Notes to Store

iPad Keyboards

You don’t need a hardware keyboard for your iPad or Notes To Store. The popup keyboard isn’t bad for typing, especially in landscape mode, which Notes To Store supports. It’s also nice to have everything in one small package for moving about, traveling and to be able to see it even in the dark.

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Does far more than the built in notes app. Create unlimited notebooks for different topics, classes or projects with unlimited pages. Think of having a spiral notebook for each class or project. Paint, sketch and draw to illustrate or document your notes. Add photos and mark those up as well as the text. Auto-date stamping and customized pages. Great reviews.


However, if you type a lot, especially at a desk, you might consider the Apple Bluetooth keyboard or the iPad dock keyboard.

keyboards-side-by-side

When a hardware keyboard is used the popup keyboard does not appear so you have full visibility.
Both keyboards allow you to start/pause the iPod app (along with next/previous song) in the background while typing.
Very cool, especially when you get a phone call. No need to switch to the iPod app or fiddle with the controls.
Because
Notes To Store leverages Apple’s built in classes it does even more.
The command keys work! Tap Command-A to select all, Command-C to copy, etc. Also works for undo/redo.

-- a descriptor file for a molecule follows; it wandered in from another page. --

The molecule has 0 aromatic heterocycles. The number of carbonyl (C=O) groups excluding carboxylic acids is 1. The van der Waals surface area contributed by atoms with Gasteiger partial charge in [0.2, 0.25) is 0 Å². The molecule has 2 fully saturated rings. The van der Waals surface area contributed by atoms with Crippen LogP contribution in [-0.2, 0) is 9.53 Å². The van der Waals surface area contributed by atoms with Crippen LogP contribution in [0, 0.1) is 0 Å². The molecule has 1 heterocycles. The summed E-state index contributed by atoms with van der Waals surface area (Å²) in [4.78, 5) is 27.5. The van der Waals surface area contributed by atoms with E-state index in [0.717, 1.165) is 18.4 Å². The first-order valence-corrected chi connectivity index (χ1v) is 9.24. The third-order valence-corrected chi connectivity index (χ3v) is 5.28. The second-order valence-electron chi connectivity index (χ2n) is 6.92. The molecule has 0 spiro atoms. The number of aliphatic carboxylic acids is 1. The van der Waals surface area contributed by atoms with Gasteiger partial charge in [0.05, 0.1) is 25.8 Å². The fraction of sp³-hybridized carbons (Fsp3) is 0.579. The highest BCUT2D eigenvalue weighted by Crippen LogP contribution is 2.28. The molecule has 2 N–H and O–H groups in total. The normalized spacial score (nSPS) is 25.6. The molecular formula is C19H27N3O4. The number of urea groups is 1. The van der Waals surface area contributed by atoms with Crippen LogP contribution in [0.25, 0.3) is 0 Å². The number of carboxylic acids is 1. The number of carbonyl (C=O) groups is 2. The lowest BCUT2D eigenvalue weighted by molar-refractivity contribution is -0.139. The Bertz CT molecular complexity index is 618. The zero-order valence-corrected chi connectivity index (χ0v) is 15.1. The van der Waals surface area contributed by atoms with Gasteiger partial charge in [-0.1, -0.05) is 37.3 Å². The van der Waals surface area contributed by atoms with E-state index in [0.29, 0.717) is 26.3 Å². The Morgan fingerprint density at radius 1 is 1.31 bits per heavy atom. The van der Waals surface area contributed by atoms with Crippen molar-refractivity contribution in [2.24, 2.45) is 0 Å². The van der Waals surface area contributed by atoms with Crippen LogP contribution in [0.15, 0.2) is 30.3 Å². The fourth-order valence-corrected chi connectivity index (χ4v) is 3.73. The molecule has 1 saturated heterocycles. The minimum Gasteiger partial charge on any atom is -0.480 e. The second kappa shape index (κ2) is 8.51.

The arrow keys move the text cursor up/down/left/right.
Shift-arrow causes a selection from where it is now to wherever the arrow keys move in the text.
Control-arrow or command-arrow up/down causes it to jump to start or end of the text. Left/right arrows jump to start/end of line.
Shift-command-arrow or shift-control-arrow causes it to select/deselect all text above or below the current point.
Option-arrow moves by words. Option-down keeps at right end of the line.
Shift-option-arrow selects by words.
Control-h deletes a character.
Control-f moves cursor 1 character forward.
Control-j inserts a new line.
Control-k deletes a line.
Control-m inserts a new line.
Control-b moves up a line.
Control-e jumps to end of line.
Control-i insert a tab.
Command-delete deletes line from current position to the start.

They also control the brightness and volume.
The keys of both are similar to newer MacBooks.
Both keyboards are similar but there are some differences.

Wireless Bluetooth Keyboard Apple Store Linkbluetooth-keyboard
bluetooth-special-keysbluetooth-leftkeys
The bluetooth keyboard can be linked with a desktop computer or iPad.
Its special keys are designed mainly for the desktop, including fn at lower left.
It’s very light weight.
It has a key to ‘eject’. This causes the built-in popup keyboard to take over. Tap again to hide it and return to the Bluetooth keyboard.
The keyboard doesn’t care about what case you have, how you have the iPad propped up or the orientation of the iPad.
You can place the iPad on the table propped up and be typing on the bluetooth keyboard on your lap.
Or plugged into your TV (Up to 30 feet away)

Downside
When you’ve set the keyboard down across the room you’ll need to either turn off the device keyboard using the bluetooth controls or retrieve the keyboard and hit the to return to the built-in keyboard button.
No special iPad keys.
If you’re not going to use this for awhile (month or more?)
make sure to take the batteries out. Evidently it’s pretty common for the batteries to leak as it did in mine. Not easy to clean.